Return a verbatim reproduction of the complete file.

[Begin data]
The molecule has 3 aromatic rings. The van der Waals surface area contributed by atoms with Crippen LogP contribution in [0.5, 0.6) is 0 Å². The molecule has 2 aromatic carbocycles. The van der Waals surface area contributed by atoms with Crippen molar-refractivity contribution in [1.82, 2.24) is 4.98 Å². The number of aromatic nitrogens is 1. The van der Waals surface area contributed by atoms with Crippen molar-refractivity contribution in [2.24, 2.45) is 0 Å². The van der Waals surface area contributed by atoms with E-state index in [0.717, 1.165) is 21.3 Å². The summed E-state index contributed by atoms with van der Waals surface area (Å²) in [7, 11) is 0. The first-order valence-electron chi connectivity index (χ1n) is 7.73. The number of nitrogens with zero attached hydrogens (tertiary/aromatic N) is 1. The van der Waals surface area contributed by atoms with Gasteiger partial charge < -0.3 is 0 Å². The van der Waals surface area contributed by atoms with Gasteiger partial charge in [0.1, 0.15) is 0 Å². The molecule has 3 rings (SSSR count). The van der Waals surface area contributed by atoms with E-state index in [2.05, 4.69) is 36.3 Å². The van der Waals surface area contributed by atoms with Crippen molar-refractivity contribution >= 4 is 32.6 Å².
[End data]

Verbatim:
The molecule has 3 aromatic rings. The van der Waals surface area contributed by atoms with Crippen LogP contribution in [0.5, 0.6) is 0 Å². The molecule has 2 aromatic carbocycles. The van der Waals surface area contributed by atoms with Crippen molar-refractivity contribution in [1.82, 2.24) is 4.98 Å². The number of aromatic nitrogens is 1. The van der Waals surface area contributed by atoms with Crippen molar-refractivity contribution in [2.24, 2.45) is 0 Å². The van der Waals surface area contributed by atoms with E-state index in [0.717, 1.165) is 21.3 Å². The summed E-state index contributed by atoms with van der Waals surface area (Å²) in [7, 11) is 0. The first-order valence-electron chi connectivity index (χ1n) is 7.73. The number of nitrogens with zero attached hydrogens (tertiary/aromatic N) is 1. The van der Waals surface area contributed by atoms with Gasteiger partial charge < -0.3 is 0 Å². The van der Waals surface area contributed by atoms with Gasteiger partial charge in [0.1, 0.15) is 0 Å². The molecule has 3 rings (SSSR count). The van der Waals surface area contributed by atoms with E-state index in [2.05, 4.69) is 36.3 Å². The van der Waals surface area contributed by atoms with Crippen molar-refractivity contribution >= 4 is 32.6 Å².